F1 managing director Ross Brawn believes Red Bull Racing's improving strength is strongly rooted in the work achieved last year by sister outfit Toro Rosso with engine partner Honda.
Red Bull's decision at the end of 2017 to switch Toro Rosso to Honda power allowed it to get acquainted with the Japanese manufacturer, which was also offered a stress-free environment where it could continue its progress.
Honda's reliability has been almost flawless this season, and with the performance level of its engine equally making strides, Red Bull Racing and Max Verstappen are inching closer to Mercedes.
"There were four Honda power units in the top eight in the Monaco Grand Prix, a result that would have seemed out of reach for the Japanese company a few years back," Brawn noted in his post-race debrief.
"Its marriage to Red Bull, preceded by last year's 'engagement' to Toro Rosso, is beginning to reap rewards.
"Much of that is down to the Milton Keynes team, but the contribution from its sister team in Faenza is very important, both for what it did last year and for the way the team is running this season.
"Plus, between the two teams, they have a group of young drivers with different levels of experience who are proving very competitive."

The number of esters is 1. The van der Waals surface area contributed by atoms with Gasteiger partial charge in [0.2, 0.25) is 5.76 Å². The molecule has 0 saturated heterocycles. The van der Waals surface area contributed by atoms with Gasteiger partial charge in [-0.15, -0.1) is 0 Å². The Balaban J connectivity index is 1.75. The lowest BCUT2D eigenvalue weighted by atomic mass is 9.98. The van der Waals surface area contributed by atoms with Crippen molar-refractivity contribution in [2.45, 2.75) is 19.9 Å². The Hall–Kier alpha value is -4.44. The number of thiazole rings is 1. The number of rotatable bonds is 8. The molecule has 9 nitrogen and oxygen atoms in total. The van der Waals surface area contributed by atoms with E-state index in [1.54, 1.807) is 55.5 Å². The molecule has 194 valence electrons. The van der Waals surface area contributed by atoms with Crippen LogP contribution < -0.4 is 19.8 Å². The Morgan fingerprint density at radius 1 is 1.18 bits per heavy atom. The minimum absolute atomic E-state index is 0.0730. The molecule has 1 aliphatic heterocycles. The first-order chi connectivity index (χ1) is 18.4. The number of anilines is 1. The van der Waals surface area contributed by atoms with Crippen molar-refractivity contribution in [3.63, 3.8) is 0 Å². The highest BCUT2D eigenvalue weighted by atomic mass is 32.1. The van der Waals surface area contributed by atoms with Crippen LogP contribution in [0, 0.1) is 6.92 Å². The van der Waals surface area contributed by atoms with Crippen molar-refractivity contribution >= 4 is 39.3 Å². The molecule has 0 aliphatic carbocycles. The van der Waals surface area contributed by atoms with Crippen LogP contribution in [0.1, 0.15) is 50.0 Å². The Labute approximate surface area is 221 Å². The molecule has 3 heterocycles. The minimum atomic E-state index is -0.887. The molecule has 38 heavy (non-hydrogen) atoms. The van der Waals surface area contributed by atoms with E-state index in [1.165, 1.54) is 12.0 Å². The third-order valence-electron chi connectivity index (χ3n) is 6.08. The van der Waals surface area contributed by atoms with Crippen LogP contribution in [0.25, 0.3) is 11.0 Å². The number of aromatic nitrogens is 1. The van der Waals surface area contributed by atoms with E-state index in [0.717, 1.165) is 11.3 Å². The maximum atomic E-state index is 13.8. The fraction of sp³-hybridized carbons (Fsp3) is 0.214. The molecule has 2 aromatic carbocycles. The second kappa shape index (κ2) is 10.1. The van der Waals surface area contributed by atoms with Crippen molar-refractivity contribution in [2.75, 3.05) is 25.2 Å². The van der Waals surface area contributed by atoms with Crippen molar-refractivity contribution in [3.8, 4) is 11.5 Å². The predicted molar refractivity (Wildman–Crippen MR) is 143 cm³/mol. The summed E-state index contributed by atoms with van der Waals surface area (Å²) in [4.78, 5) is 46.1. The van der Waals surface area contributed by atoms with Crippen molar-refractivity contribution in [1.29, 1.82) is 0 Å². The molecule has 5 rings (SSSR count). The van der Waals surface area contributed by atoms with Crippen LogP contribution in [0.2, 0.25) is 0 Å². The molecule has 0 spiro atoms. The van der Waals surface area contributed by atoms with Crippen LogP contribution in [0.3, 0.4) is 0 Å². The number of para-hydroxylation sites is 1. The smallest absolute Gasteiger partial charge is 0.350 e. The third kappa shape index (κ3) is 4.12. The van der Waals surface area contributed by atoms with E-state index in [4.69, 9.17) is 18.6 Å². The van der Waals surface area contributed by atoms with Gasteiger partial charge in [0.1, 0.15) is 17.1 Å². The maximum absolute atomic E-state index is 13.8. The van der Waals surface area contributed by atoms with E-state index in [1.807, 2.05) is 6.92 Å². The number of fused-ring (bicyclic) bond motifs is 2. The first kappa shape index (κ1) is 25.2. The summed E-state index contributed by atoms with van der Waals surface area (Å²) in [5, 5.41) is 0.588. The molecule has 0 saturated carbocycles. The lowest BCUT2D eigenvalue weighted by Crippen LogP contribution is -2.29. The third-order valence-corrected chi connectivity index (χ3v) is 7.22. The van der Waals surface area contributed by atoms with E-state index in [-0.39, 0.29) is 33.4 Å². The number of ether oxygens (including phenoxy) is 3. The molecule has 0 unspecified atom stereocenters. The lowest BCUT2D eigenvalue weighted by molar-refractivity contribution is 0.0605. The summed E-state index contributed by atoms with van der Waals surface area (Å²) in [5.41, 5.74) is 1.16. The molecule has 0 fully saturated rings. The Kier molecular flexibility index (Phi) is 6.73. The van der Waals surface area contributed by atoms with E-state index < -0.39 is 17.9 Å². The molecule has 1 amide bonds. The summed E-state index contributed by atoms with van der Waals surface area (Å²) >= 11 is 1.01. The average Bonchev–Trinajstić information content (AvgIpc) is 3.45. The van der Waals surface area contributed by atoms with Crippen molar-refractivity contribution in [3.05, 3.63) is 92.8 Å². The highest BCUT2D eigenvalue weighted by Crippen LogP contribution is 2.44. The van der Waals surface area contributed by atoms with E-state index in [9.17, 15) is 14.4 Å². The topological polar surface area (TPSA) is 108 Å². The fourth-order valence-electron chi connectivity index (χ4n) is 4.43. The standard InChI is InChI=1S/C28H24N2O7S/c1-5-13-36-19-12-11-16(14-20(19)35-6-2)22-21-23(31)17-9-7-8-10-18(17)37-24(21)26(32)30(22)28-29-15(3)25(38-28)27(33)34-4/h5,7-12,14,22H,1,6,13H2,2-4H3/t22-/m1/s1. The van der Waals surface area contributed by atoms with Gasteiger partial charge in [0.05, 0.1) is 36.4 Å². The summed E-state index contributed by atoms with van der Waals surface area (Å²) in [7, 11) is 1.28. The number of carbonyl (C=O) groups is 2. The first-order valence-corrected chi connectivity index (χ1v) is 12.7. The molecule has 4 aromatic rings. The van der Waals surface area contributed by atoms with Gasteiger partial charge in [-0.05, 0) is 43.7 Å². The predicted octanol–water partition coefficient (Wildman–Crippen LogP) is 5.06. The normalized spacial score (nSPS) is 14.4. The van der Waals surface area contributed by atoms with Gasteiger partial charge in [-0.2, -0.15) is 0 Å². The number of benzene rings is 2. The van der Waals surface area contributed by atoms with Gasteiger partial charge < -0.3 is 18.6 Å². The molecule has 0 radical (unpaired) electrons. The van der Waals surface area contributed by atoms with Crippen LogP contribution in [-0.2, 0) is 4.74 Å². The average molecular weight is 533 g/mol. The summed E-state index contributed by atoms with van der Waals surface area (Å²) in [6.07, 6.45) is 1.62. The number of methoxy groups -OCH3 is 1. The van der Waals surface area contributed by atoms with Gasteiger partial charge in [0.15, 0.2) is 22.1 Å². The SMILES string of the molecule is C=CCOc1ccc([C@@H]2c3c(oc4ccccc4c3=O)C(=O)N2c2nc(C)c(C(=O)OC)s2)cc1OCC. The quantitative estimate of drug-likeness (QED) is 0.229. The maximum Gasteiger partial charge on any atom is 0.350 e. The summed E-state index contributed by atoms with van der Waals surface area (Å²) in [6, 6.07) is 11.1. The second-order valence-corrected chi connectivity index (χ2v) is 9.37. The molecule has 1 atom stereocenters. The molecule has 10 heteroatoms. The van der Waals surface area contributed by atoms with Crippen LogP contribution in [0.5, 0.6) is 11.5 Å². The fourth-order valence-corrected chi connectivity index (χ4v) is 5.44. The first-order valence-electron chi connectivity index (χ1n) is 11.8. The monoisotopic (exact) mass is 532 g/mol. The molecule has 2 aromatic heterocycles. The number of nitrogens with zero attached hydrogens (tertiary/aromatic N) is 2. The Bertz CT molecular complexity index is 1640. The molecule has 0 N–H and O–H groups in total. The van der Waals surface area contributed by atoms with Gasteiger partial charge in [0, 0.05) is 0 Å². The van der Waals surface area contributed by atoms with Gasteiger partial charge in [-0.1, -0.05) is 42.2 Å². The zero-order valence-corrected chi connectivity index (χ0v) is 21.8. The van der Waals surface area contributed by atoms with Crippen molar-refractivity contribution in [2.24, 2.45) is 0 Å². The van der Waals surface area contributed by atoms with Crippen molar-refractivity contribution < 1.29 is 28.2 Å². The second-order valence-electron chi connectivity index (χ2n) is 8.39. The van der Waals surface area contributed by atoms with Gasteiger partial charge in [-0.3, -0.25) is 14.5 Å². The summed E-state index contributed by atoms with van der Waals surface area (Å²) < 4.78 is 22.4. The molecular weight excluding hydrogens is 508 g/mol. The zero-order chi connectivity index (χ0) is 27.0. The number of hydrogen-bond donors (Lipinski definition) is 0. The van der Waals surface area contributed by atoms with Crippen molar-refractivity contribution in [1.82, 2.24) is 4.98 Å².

Red Bull Racing boss Christian Horner has praised Verstappen transformation from a blindingly fast but immature contender to a "phenomenal force" which is leading the team's development.
Brawn however says it's another driver in the Red Bull family that has caught his eye.
"Verstappen is a known quantity, even if we tend to forget he is still only 21," added the Brit.
"Pierre Gasly is rapidly finding his feet and over at Toro Rosso, Daniil Kvyat is tenaciously clawing his way back into the limelight after a year out.
"But it's Alexander Albon who is proving to be the biggest surprise and the most successful of this year's three rookies.
"In Monaco, the Thai driver proved he was clever as well as quick, especially when it came to managing his tyres, and he rattled off no fewer than 40 laps on the softs he'd used in qualifying.
"It was a well-managed strategy, as was that of his team-mate who stopped much earlier, on lap 21, to switch to hard tyres.
"Two different routes to reach Toro Rosso's targeted destination of a double points finish and both drivers made the journey look comfortable."